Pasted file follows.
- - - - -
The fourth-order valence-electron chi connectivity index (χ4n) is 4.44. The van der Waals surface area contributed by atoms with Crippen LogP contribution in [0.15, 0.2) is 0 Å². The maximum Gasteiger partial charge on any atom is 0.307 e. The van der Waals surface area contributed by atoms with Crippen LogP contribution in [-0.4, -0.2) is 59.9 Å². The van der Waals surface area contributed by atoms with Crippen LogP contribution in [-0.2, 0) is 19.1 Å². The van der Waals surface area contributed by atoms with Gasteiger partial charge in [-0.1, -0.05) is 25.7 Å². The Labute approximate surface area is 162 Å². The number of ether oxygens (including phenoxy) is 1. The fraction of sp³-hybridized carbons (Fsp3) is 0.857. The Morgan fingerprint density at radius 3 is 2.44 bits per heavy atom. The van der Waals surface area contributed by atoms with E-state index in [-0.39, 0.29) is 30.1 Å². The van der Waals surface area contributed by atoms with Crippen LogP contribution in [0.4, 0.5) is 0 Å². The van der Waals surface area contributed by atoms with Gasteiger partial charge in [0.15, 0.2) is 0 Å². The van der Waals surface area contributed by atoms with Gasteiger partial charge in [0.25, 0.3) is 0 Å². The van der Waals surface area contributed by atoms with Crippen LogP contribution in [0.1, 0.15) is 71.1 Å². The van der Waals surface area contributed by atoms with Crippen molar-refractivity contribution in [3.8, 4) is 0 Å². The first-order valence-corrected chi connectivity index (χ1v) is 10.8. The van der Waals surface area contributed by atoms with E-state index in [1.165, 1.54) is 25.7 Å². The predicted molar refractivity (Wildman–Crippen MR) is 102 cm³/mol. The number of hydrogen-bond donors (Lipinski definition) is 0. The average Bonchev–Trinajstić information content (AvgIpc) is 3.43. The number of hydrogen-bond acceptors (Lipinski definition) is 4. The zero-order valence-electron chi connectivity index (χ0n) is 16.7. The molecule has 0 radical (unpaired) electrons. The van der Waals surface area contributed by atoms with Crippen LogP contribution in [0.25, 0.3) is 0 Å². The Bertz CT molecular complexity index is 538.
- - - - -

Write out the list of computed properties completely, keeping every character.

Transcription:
The fourth-order valence-electron chi connectivity index (χ4n) is 4.44. The van der Waals surface area contributed by atoms with Crippen LogP contribution in [0.15, 0.2) is 0 Å². The maximum Gasteiger partial charge on any atom is 0.307 e. The van der Waals surface area contributed by atoms with Crippen LogP contribution in [-0.4, -0.2) is 59.9 Å². The van der Waals surface area contributed by atoms with Crippen LogP contribution in [-0.2, 0) is 19.1 Å². The van der Waals surface area contributed by atoms with Gasteiger partial charge in [-0.1, -0.05) is 25.7 Å². The Labute approximate surface area is 162 Å². The number of ether oxygens (including phenoxy) is 1. The fraction of sp³-hybridized carbons (Fsp3) is 0.857. The Morgan fingerprint density at radius 3 is 2.44 bits per heavy atom. The van der Waals surface area contributed by atoms with E-state index in [-0.39, 0.29) is 30.1 Å². The van der Waals surface area contributed by atoms with Crippen LogP contribution in [0.4, 0.5) is 0 Å². The van der Waals surface area contributed by atoms with Gasteiger partial charge in [0.15, 0.2) is 0 Å². The van der Waals surface area contributed by atoms with Gasteiger partial charge in [0.25, 0.3) is 0 Å². The van der Waals surface area contributed by atoms with Crippen LogP contribution in [0.1, 0.15) is 71.1 Å². The van der Waals surface area contributed by atoms with Crippen molar-refractivity contribution in [3.8, 4) is 0 Å². The first-order valence-corrected chi connectivity index (χ1v) is 10.8. The van der Waals surface area contributed by atoms with E-state index in [1.165, 1.54) is 25.7 Å². The predicted molar refractivity (Wildman–Crippen MR) is 102 cm³/mol. The number of hydrogen-bond donors (Lipinski definition) is 0. The average Bonchev–Trinajstić information content (AvgIpc) is 3.43. The number of hydrogen-bond acceptors (Lipinski definition) is 4. The zero-order valence-electron chi connectivity index (χ0n) is 16.7. The molecule has 0 radical (unpaired) electrons. The van der Waals surface area contributed by atoms with Crippen LogP contribution in [0.25, 0.3) is 0 Å². The Bertz CT molecular complexity index is 538.